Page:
Toronto, April 1 (IANS): If you are pregnant and wish a full-term delivery, it is better to shift to a colder place before the mercury goes up as high temperature may reduce the length of your pregnancy, research indicates.
When temperatures reach 32 degrees celsius or higher over a period of four to seven days, the risk of early-term delivery is 27 percent higher than on typical summer days.
"Small-scale studies suggest that heat-induced stress increases uterine contractility, during a period of pregnancy when thermoregulation seems less effective," said Nathalie Auger from University of Montreal in Canada.
The human body maintains its core internal temperature through thermoregulation.
“We also suspect that dehydration resulting from high ambient temperature reduces the blood supply to the uterus, increasing the release of pituitary hormones that induce labour,” Auger explained.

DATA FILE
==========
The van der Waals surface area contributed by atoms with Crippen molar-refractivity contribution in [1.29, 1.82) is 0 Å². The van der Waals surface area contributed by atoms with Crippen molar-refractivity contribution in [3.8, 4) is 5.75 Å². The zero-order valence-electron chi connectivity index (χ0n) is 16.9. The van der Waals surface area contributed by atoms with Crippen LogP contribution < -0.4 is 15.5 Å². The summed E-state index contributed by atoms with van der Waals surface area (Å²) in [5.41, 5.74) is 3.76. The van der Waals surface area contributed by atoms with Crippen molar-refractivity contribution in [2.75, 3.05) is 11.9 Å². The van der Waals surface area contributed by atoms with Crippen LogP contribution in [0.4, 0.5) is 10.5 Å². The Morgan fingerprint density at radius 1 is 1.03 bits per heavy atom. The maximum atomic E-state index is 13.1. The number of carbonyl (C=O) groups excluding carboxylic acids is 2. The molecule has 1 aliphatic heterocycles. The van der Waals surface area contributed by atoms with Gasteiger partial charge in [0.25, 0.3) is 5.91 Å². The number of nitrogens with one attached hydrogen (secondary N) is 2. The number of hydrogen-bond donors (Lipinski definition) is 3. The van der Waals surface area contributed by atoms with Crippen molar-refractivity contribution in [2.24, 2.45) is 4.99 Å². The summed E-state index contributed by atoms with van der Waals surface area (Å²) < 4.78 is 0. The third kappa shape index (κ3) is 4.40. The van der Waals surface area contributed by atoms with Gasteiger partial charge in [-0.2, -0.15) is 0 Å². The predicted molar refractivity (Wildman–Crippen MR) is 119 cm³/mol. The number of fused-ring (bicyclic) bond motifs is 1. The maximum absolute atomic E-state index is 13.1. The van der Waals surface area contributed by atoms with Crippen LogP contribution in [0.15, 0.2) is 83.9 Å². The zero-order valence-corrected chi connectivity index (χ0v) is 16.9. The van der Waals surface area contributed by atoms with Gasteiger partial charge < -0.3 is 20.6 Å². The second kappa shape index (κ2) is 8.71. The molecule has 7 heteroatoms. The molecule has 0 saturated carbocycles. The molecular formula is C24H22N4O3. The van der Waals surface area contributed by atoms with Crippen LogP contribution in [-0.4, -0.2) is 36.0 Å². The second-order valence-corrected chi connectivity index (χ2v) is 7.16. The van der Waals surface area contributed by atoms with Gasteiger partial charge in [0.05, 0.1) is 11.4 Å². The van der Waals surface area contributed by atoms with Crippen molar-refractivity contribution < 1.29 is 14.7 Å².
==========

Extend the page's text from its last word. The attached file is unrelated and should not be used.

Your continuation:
The study involved data from 300,000 births that took place at Montreal in Canada between 1981 to 2010 with summer temperatures recorded by Environment Canada during this period.
They found that extreme heat did not seem to increase the number of pre-term births, but in women who reached 37 or 38 weeks of pregnancy, the risk of early-term delivery increased by 17 percent following a three-day episode of 32 degrees celsius or more, compared to days without a heat wave.
When the extreme heat episode lasted from four to seven days, the risk reached 27 percent, found the researchers.
"Early-term newborns are also at greater risk of death," Auger said.